There are few cattle grazing in the pastures. News accounts say many rancher have sold livestock because of the drought. The drought and heat also makes growth difficult for native grasses but it fails to halt the wild growing sage plant which is plentiful and in full bloom. In other hill country areas we have visited, cactus appears ready to bloom, also.
Martha mentions we have no cellphone service, which is not a surprise. We are in the boondocks and seldom meet another car on the highway.
Texas hats are featured in this store in Fredricksburg, TX.
Tiny Utopia, population 227, is a one street town with a few boarded up businesses and a couple others catering to farmers. Except for the pickup trucks parked alongside the highway, we might have driven right past the Lost Maples Cafe and missed out on the chicken fried steak and homemade pies. It is the town’s most thriving business and we aim to do our small part to help it continue.
Although the restaurant seats were half-full, we were obviously the only tourists. We are well off the beaten path. All patrons seemed to be farmers and ranchers. And yes, bring us the house special, I told the waitress, one large and one small. The cooked-to-order chicken fried steak was smothered in white gravy and covered three fourths of the plate, leaving little room for homemade onion rings and a couple pieces of Texas toast. The steak could be cut with a fork and there was plenty of gravy.
In between bites, I had earlier noticed a “Seven Days in Utopia” movie poster featuring Robert Duval, hanging on the wall near the kitchen but gave it little thought, thinking that it might have been some local joke. Finally, I asked the waitress, after ordering a couple pieces of buttermilk pie (mine with ice cream), the reason for the movie poster. She immediately launched into a story about the movie being filmed in Utopia and nearby Fredricksburg and the restaurant’s role.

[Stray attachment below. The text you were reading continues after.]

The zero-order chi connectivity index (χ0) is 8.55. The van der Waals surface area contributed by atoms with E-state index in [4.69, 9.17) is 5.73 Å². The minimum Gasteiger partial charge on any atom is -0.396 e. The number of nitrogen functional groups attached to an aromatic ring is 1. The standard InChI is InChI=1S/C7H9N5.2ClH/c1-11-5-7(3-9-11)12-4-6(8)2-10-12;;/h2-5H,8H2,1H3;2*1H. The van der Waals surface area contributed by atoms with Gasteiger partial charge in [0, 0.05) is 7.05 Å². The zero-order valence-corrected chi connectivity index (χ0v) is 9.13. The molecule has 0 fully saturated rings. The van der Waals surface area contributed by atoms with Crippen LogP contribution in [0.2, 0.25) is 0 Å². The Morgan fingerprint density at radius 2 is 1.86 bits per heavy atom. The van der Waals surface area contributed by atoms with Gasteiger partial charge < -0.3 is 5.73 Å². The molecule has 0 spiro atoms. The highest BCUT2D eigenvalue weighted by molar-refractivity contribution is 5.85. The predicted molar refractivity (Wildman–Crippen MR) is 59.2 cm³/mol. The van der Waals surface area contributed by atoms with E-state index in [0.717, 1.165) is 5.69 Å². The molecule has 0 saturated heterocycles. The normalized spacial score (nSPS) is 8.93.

A private resort along the South Fork of the Guadalupe River in an area popular for swimming, canoeing and fishing
Since the very popular Lonesome Dove book and subsequent television mini-series a couple decades ago, I have been a fan of Robert Duval and was surprised he had made a movie that I did not see. Duval was in Utopia for the filming, took his meals at the Lost Maples Cafe, and more than likely sampled the house special and homemade pies. There were pictures on the wall of Duval with the owner of the restaurant and some staffers. The movie was for real.
“Seven Days in Utopia” is a religious drama and tells the story of a young promising but struggling golfer who landed in Utopia after his car breaks down and meets up with Duval who promises to turn his career around if he would spend seven days with him in Utopia.
The Texas tour book did not mention Utopia’s connection to the Duval movie because it was filmed here after the book was printed. Just another one of those unexpected pleasantries that happen along the road.
Still following instructions from “Off the Beaten Path Texas,” we take Highway 187 to Vanderpool and drove into the Lost Maples State Natural area. The park is home to a thriving forest of Bigtooth Maple trees which are far removed from any maple forest, accounting for its “lost maples” name. The park attracts thousands of visitors during the autumn leaf change. On our visit, we were the only vehicle in the park.
From Vanderpool we took Highway 337 toward Medina and drove through a hilly scenic area with lots of switchbacks and large panoramic views before returning to Kerrville, our home base.
The Guadalupe River near Kerrville, TX.